treasurer's deed to the purchaser or the purchaser's heirs or assigns.
Obtaining the Tax
The list is posted near the outer door of the office of the County
Treasurer for at least two weeks before the date of the sale. The list
is also published at least one time in a newspaper of general
circulation in the county. The publication must be at least two weeks
but not more than three weeks before the date of sale. The newspaper
that prints the list must also post the list from the first publication
date through March 1 of the current year on the internet on a web site
that posts the legal notices of ten or more Arizona newspapers. (ARS
42-18109[A] – [C]) For most counties, the list is also published on the
County Treasurer’s website.
Most counties require a good faith deposit equal to a percentage of the
total dollar amount of liens the bidder anticipates winning.
example: If a bidder anticipates winning $100,000 in tax lien
certificates and if that county requires a 10% deposit, he/she must
deposit $10,000 with the Treasurer.
Realauction hosts live training classes via the Internet every Friday
while the Arizona auctions are live. Site Guided Tours are available at
their practice site at www.arizonataxsale.com. A new practice auction
runs every day. Visit https://www.arizonataxsale.com/training
for more information.
The minimum bid is the total amount of all unpaid taxes that are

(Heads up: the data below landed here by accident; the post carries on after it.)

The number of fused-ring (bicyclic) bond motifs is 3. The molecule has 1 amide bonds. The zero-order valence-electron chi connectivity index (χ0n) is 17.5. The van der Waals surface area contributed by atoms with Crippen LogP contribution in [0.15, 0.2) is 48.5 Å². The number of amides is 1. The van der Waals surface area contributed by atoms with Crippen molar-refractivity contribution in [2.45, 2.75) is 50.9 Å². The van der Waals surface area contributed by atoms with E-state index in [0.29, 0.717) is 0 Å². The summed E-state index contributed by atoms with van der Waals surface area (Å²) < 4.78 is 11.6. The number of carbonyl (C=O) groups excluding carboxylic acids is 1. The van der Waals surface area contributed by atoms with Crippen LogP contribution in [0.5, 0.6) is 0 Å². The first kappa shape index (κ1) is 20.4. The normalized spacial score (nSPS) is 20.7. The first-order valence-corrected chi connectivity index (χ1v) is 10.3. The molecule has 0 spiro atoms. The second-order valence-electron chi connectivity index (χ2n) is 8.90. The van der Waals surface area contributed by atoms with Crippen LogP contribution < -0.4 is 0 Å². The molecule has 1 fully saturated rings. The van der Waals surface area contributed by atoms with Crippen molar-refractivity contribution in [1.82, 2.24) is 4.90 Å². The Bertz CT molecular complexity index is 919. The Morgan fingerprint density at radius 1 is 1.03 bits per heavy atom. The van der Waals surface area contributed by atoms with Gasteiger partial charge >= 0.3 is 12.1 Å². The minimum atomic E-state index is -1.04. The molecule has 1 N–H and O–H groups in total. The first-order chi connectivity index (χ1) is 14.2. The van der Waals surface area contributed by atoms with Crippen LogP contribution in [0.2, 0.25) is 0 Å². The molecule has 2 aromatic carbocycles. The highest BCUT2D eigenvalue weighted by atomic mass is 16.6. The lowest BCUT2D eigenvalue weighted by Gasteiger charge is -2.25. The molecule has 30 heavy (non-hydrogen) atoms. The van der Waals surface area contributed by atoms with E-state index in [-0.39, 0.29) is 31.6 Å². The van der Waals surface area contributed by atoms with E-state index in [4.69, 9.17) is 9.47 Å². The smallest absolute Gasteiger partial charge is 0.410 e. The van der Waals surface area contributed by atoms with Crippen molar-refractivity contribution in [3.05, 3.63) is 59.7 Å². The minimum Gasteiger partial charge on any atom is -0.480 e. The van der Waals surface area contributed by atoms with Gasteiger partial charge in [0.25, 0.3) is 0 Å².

delinquent on the property, together with all penalties, interest and
charges due for the current or preceding years (ARS 42-18104 and
The winning bidder is the person who pays the whole amount of
delinquent taxes, interest, penalties and charges due on the property,
and who in addition offers to accept the lowest rate of interest on the
amount paid to redeem the property from the sale (ARS 42-18114).
The purchaser of a tax lien is required to pay the purchase price in
cash at the time of sale (ARS 42-18116[A]). Payment methods vary for
each county. Generally, deposits and payments may be made via ACH
(electronic check), wire transfer, cash, cashier’s check, or money
order. The purchaser also must pay a processing fee of not more than
$10 per tax lien (ARS 42-116[C]). If the purchaser fails to pay and the
Treasurer cannot resale the lien or the sale is closed, the Treasurer